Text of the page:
How AI Powers AVs

AI in the context of AVs focuses on the perception of environment and automated responses to that environment while executing the primary goal of getting the vehicle safely from origin to destination. Below, we discuss two functions of AI in the context of AVs.

Image and Pattern Recognition

AVs must be able to “see” the world around them to travel safely from point A to point B. To do so, they must be able to recognize all of the elements that collectively make up the transportation system, including other vehicles, pedestrians, and cyclists as well as the vehicle’s environment, such as roadway infrastructure, buildings, intersection controls, signs, pavement markings, and weather conditions. The safe operation of an AV requires connectivity between the vehicle and other elements of the transportation system. Engineers have identified five key types of connectivity:

  • V2I: Vehicle to infrastructure (roads, traffic lights, mile markers, etc.)
  • V2V: Vehicle to vehicle (other AVs)
  • V2C: Vehicle to cloud (data to power navigation systems, entertainment systems, etc.)
  • V2P: Vehicle to pedestrian (passive communication from pedestrian to the AV)
  • V2X: Vehicle to everything (bicycles, buildings, trees, etc.)

A common application of AI technology in the AV industry is the use of neural networks to train AVs to recognize individual elements of the transportation system. Engineers feed the network hundreds of thousands of images—such as stop signs, yield signs, speed limit signs, road markings, etc.—to train it to recognize them in the field.

In addition to cameras, AVs use several different sensing technologies that allow them to perceive objects in the field. Two of the most popular sensing technologies for this purpose are RADAR and LiDAR. RADAR (Radio Detection and Ranging) works by emitting radio waves in pulses. Once those pulses hit an object, they return to the sensor, providing data on the object’s location, distance, speed, and direction of movement. LiDAR (Light Detection and Ranging) works similarly by firing thousands of laser beams in all directions and measuring the amount of time it takes for the beams to return. The signals the beams emit create “point clouds” that represent objects surrounding the vehicle.[4] By emitting thousands of beams per second, LiDAR sensors can create an incredibly detailed 3D map of the world around them in real time. The sensor inputs from the AV’s RADAR and LiDAR systems are then fed into a centralized AI computer in a process known as “sensor fusion,” making it possible for the vehicle to combine many points of sensor data—such as shape, speed, and distance.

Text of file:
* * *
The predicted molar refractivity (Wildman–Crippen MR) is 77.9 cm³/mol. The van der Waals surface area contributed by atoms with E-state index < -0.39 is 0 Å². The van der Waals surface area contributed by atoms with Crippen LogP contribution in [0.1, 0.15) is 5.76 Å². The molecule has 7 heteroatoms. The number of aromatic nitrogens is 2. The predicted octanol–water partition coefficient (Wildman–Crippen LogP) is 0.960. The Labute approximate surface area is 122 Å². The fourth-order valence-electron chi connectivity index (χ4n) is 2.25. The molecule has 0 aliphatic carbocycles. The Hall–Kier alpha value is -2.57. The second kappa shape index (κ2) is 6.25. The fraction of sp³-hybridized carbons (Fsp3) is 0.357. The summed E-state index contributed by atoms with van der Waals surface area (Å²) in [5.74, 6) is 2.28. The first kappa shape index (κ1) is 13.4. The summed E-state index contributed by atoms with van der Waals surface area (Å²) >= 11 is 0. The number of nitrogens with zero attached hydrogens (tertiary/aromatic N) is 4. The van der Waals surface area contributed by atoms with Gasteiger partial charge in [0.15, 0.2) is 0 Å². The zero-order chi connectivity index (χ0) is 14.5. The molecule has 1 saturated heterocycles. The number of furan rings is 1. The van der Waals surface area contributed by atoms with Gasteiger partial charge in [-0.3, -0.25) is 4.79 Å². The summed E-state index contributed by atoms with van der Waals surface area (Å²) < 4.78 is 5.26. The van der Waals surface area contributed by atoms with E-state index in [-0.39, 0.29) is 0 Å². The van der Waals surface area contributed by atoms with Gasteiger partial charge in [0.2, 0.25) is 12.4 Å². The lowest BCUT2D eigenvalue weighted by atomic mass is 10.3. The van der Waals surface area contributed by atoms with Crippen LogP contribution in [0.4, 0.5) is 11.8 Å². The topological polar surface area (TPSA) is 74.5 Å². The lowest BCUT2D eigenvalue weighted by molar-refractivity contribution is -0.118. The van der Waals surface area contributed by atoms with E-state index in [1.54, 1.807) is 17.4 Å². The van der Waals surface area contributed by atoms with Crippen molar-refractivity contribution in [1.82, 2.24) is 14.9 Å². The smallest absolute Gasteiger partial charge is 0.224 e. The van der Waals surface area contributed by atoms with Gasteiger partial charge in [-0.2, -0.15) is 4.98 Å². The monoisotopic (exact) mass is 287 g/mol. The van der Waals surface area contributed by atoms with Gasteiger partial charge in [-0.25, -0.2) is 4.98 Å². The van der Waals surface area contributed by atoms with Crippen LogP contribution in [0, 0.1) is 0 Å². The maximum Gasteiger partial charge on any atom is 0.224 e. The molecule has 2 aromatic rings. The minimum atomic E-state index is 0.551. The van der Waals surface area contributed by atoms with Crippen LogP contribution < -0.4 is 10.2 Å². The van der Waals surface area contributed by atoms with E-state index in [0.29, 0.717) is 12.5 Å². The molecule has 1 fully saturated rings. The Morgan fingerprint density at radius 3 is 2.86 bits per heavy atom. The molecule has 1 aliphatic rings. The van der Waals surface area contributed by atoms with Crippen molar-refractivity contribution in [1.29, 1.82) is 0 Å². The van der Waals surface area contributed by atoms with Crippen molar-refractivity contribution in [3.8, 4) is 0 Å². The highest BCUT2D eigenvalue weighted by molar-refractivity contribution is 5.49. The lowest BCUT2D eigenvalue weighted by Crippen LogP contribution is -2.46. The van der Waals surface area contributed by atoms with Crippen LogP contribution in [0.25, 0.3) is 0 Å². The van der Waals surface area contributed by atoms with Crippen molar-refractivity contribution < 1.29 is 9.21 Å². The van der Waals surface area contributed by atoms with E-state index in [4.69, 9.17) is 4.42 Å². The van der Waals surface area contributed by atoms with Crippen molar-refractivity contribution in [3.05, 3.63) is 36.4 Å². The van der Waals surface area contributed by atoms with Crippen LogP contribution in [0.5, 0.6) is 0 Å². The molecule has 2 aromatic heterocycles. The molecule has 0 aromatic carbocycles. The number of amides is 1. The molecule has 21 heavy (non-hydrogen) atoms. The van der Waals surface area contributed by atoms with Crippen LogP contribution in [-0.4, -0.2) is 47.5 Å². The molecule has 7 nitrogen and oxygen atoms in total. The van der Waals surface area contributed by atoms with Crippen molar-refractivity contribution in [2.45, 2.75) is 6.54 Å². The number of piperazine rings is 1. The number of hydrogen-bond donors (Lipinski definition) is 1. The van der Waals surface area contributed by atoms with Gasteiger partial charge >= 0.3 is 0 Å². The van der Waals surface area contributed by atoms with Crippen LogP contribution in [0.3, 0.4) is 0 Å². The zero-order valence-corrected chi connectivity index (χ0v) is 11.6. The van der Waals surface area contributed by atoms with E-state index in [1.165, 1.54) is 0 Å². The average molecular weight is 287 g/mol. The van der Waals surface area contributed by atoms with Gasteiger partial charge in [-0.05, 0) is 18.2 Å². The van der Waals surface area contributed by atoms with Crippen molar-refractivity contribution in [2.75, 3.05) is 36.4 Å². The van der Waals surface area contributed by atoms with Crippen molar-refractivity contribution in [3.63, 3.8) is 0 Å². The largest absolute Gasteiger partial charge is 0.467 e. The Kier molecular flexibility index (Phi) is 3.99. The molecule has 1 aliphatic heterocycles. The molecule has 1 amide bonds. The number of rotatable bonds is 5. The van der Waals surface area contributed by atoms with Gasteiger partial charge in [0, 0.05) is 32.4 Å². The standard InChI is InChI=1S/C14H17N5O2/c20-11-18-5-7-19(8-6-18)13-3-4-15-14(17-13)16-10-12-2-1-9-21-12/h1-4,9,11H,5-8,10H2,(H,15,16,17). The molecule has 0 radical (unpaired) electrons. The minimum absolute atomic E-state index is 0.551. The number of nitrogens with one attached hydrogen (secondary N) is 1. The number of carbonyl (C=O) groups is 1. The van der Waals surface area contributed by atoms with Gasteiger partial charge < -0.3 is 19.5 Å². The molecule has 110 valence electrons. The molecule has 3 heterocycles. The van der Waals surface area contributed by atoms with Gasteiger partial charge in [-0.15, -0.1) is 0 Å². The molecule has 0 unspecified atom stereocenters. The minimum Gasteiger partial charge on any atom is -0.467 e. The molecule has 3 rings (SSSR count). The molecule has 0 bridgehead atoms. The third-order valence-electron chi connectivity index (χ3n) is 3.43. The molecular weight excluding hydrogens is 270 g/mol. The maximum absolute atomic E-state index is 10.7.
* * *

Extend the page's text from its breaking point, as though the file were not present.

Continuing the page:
Automated Decision Making

Besides recognizing elements in the transportation system, AVs also must be able to make safe driving decisions based on their accurate perception of real-life traffic conditions. But simple, manual instructions such as “stop when you see red” are not enough; AV decision making is powered by expert systems—AI software that attempts to mimic the decision-making expertise of an experienced driver.[5]

Expert systems work by pairing a knowledge base with an inference engine. A knowledge base is a collection of data, information, and past experiences relevant to the task at hand, and it contains both factual knowledge (information widely accepted by human experts in the field) and heuristic knowledge (practice, judgment, evaluation, and guesses). The inference engine uses the information contained in the knowledge base to arrive at solutions to problems. It does so by: